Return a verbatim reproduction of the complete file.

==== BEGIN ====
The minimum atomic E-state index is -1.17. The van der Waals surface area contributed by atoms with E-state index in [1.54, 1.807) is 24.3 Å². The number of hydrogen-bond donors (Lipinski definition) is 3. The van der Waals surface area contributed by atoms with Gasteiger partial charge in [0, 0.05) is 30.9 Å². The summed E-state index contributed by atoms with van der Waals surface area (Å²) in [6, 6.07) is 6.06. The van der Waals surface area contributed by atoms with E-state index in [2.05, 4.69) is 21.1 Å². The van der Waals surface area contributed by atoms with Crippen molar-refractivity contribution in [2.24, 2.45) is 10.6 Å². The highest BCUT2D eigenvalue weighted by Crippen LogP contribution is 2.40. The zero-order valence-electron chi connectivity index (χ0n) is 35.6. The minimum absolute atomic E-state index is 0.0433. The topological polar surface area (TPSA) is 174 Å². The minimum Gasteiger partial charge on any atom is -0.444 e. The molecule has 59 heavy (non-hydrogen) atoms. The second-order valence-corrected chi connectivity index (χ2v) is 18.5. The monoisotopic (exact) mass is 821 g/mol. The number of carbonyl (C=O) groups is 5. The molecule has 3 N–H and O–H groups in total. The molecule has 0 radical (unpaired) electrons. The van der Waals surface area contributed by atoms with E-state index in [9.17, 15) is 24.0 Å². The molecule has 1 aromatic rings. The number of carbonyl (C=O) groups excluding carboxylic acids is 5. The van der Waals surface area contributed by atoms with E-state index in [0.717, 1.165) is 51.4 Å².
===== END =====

The minimum atomic E-state index is -1.17. The van der Waals surface area contributed by atoms with E-state index in [1.54, 1.807) is 24.3 Å². The number of hydrogen-bond donors (Lipinski definition) is 3. The van der Waals surface area contributed by atoms with Gasteiger partial charge in [0, 0.05) is 30.9 Å². The summed E-state index contributed by atoms with van der Waals surface area (Å²) in [6, 6.07) is 6.06. The van der Waals surface area contributed by atoms with E-state index in [2.05, 4.69) is 21.1 Å². The van der Waals surface area contributed by atoms with Crippen molar-refractivity contribution in [2.24, 2.45) is 10.6 Å². The highest BCUT2D eigenvalue weighted by Crippen LogP contribution is 2.40. The zero-order valence-electron chi connectivity index (χ0n) is 35.6. The minimum absolute atomic E-state index is 0.0433. The topological polar surface area (TPSA) is 174 Å². The minimum Gasteiger partial charge on any atom is -0.444 e. The molecule has 59 heavy (non-hydrogen) atoms. The second-order valence-corrected chi connectivity index (χ2v) is 18.5. The monoisotopic (exact) mass is 821 g/mol. The number of carbonyl (C=O) groups is 5. The molecule has 3 N–H and O–H groups in total. The molecule has 0 radical (unpaired) electrons. The van der Waals surface area contributed by atoms with E-state index in [9.17, 15) is 24.0 Å². The molecule has 1 aromatic rings. The number of carbonyl (C=O) groups excluding carboxylic acids is 5. The van der Waals surface area contributed by atoms with E-state index in [0.717, 1.165) is 51.4 Å².